Some days are leftover days, piles of noodles, old fruit, on-the-edge soup, muffins lovingly made – yet still sitting on the counter not eaten. Some days the list is long, but the energy and ability to accomplish – nil. Some days the children are annoying and needy and teenager-y.

Some days the bed is unmade, uninviting. Some days the jeans are uncomfortable and sweats pulled on far too early. Some days, the bra stifles, the watch catches on everything, the ring denting the finger.

Some days the screens occupy too much space, populate time not providing anything but a heaviness behind the eyes. Nothing new to see, nothing new to hear, talking heads, talking points. Some days my skin has shrunk, my eyes are tired, my nose clogged.

These days, normal, blah moments, sandwiched between high and low events. These days are stock up days, where the energy is low, but the need will be great. These days are about keeping the whining in my own head, not letting it leak out too much, not letting it take on a life of its own. These days, bound by difficult circumstances are the days to feel, the days to be, the days to wander the four walls of house and car, to take in the humanity. To recognize neither mountain nor valley, just the flatland of a soul. No highs nor lows, just a day.

What is one to do? Put on sweats, eat vegetables and drink beer for dinner, drive the children, ask questions but don’t expect great answers, keep the mouth closed more than open, do the dishes, wash towels. Take a shower, but don’t fight for exercise, read out loud to a kid, put the feet up. Remember the good things, the simple things…don’t make the expectations such that it’s all wrong or not enough. Avert the eyes, don’t look at the wood floors in the sunlight, and certainly DO NOT lay in a position where you can see under couches or beds. Shut your children’s bedroom doors. DO NOT check grades or math pages.  Try really hard to wear comfortable shoes and pants. Don’t smell the dog, don’t peruse the vegetable drawer, don’t go beyond picking up. You will want to throw things and donate necessary items, and make kids pay. Do not do anything you will potentially regret. Take a moment, put yourself on time out…be the grown up and cry uncle on today.

Lovingly dish up the ice cream, find a cloth napkin and clean spoon. Make mention to your husband and children, it’s time to be done. Eliminating any guilt, walk into your room, shut the door, climb into your bed, secure an easy read or episode of Parenthood. Set fear aside, no, not every day will be like this forever. Turn the light out at a decent hour, wait for a new day, pray hopeful for hefty sleep. Keep in mind, knowing deep down the truth but certainly not admitting…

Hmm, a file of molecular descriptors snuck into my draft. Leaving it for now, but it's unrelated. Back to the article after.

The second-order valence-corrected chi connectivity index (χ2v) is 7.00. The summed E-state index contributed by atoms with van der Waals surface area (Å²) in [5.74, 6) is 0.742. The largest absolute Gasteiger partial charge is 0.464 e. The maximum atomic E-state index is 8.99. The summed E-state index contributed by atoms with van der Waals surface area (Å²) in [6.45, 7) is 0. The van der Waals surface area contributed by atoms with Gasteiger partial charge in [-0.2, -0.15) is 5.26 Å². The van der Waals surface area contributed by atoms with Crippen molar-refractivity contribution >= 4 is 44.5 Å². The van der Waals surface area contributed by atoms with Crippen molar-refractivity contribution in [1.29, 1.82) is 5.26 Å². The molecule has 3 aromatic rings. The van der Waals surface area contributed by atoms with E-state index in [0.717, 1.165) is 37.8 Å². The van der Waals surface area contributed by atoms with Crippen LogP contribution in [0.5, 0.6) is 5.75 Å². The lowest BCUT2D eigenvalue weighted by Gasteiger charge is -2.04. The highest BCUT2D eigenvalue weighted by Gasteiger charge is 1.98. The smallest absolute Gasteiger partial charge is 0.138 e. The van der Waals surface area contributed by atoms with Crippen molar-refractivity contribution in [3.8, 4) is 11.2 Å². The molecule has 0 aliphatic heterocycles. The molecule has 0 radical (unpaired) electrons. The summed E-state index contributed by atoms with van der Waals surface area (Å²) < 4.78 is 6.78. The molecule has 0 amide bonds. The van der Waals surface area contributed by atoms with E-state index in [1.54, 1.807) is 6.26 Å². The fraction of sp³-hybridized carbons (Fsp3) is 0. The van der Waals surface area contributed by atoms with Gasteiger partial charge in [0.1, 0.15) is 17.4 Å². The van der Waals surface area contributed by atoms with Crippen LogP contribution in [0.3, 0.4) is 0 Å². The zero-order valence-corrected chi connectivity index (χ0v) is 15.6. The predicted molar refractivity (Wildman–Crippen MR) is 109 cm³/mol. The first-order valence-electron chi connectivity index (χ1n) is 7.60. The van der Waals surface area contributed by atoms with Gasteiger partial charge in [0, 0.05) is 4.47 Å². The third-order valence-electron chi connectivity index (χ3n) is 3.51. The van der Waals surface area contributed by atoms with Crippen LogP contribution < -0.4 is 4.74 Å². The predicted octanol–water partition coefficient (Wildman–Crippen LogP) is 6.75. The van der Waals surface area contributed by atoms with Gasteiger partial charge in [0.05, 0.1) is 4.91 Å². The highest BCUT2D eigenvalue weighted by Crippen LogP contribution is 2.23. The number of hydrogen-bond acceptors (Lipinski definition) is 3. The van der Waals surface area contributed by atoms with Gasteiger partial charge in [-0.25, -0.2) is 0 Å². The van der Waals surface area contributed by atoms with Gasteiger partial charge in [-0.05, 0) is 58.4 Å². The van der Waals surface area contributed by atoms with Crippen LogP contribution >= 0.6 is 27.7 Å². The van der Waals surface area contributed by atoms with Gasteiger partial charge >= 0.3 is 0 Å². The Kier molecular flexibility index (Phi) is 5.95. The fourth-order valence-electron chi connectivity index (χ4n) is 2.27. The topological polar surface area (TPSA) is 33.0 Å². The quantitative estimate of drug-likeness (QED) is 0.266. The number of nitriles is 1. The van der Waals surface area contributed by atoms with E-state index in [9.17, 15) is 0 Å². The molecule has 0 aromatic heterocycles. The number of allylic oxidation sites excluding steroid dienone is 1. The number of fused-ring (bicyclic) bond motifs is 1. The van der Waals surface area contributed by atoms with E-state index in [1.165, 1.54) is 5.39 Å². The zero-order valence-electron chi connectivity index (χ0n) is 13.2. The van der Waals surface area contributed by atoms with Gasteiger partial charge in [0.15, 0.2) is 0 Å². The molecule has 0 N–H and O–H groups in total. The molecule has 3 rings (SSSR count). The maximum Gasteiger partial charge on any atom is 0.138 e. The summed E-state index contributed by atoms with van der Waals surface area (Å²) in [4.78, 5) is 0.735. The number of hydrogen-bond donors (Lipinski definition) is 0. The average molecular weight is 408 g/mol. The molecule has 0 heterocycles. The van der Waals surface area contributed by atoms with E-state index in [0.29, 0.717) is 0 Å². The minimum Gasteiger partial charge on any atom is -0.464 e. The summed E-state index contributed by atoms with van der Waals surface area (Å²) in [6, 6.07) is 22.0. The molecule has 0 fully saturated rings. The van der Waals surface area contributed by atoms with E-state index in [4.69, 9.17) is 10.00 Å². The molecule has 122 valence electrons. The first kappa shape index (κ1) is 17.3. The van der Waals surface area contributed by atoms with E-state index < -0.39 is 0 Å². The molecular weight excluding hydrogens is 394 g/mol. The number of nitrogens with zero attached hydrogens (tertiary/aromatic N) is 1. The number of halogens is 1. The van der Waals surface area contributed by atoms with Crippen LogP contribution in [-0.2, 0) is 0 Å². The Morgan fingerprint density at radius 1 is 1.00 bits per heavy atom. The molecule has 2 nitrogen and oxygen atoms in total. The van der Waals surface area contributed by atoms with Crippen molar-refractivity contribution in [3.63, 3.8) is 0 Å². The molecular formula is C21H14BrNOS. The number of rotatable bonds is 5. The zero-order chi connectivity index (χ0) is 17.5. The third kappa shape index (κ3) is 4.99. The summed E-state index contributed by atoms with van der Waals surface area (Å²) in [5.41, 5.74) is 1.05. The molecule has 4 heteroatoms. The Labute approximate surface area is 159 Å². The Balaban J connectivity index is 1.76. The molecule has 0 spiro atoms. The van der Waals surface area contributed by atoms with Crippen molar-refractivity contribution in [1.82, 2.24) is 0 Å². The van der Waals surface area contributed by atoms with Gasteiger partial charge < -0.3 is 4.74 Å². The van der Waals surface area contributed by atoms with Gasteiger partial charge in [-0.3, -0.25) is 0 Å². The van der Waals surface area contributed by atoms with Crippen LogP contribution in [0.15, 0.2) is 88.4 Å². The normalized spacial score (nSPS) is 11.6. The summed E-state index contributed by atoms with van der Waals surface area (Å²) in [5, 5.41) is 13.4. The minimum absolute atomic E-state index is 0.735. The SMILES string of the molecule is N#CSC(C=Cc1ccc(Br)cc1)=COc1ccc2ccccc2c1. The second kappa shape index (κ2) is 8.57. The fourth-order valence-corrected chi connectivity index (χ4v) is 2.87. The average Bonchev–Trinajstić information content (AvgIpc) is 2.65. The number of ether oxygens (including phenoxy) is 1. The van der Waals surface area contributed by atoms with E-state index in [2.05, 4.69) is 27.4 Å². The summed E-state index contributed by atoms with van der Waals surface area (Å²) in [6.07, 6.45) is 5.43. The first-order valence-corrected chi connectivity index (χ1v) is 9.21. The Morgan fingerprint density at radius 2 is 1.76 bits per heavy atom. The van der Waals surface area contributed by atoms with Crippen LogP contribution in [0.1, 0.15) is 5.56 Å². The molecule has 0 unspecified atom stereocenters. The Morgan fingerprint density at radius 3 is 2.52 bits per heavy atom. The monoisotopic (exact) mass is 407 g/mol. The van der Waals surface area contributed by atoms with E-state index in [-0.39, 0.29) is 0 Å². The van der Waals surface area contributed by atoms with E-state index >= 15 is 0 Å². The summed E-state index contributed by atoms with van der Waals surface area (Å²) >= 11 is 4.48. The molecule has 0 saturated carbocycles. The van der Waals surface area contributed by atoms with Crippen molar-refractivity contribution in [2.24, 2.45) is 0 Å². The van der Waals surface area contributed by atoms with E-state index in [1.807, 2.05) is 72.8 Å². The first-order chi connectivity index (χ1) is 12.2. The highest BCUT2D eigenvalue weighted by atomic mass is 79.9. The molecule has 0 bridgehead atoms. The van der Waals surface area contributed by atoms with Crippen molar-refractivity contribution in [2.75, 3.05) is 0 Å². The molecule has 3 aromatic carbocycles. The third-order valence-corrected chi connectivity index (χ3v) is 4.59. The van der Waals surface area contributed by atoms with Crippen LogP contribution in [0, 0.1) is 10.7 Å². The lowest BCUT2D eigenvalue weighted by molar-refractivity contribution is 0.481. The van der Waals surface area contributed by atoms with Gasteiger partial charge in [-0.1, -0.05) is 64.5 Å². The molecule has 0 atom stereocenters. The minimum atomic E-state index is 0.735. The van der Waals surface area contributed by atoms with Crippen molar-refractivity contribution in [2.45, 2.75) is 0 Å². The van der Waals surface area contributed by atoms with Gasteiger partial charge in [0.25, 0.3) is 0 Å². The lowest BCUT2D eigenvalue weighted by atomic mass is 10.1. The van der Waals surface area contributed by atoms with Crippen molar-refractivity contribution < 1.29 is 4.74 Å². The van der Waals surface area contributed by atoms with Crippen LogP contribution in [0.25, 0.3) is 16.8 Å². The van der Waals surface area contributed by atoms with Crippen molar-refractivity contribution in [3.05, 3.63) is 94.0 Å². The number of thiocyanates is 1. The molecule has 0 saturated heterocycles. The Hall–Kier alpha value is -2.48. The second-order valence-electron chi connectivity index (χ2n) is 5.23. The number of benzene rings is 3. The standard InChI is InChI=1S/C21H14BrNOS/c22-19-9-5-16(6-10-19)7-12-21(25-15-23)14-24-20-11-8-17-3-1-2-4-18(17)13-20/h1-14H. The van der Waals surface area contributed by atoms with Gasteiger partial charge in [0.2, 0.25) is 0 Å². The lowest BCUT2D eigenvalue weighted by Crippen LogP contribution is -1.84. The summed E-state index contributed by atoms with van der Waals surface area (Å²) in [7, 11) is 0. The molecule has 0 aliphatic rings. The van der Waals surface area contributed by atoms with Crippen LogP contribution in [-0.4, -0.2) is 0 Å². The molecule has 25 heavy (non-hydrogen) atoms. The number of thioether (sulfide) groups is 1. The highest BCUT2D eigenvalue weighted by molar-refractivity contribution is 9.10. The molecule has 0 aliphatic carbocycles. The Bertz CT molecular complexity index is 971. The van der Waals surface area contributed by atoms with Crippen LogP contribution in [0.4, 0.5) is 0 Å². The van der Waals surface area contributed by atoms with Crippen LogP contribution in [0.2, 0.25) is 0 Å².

You are awaiting the visit from the untimely and always inconvenient, the peak of womanhood, female-ness and femininity. The part of you that gave life to three embryos, sustaining. The part of you that comes as a surprise every freaking month. It will get better tomorrow.

Some days just are.

Thin

photo credit: Nietnagel via photopin cc
photo credit: Nietnagel via photopin cc

There is a Christian term, originating from the Celts, known as a “thin place.” It seems a bit of an odd term one might use to describe a measure of scarcity, maybe referring to our nerves or time or bodies. In Spiritual practice, a thin place is where the distance between heaven and earth is minimal, where divine and human connect, or maybe even collide.

Heaven and Earth are only three feet apart, but in the thin places that distance is even smaller. (Celtic saying)

These places have been described, by many, as actual physical locations, particularly Ireland, where the idea originated. In my experience, the mountains are a thin place, where the cacophony in my head stills and I can be present and aware of God. Or the ocean, particularly where the coastline is especially rugged. Sometimes, travel takes me to a thin place as I am removed from routine and forced to reconcile myself to new surroundings, people and customs. But often, in my life, thin places usually are related to current circumstances, to carrying the burdens of others, and realizing I am but a single thread in a great tapestry. I rediscover no man is an island, that we are all connected on an invisible plane.

Today, I am in a thin place. One of our own, in our community is desperately hurting, in pain, with many unasked questions and few, if any answers. The uncertainty is running deep, and the fear difficult to keep behind the guard wall. The what-ifs, which started as a whisper, have reached a fever-pitched growl, ready to nip at the truths one clings to in the quietest of moments. This time, the only solution is a break-through, a miracle, the perfect puzzle piece in an infinity of choices. The only suitable answer is an answer to prayer. The only acceptable answer is a miracle. This thin place, where Heaven and Earth are closer than three feet apart, is aching for understanding and relief.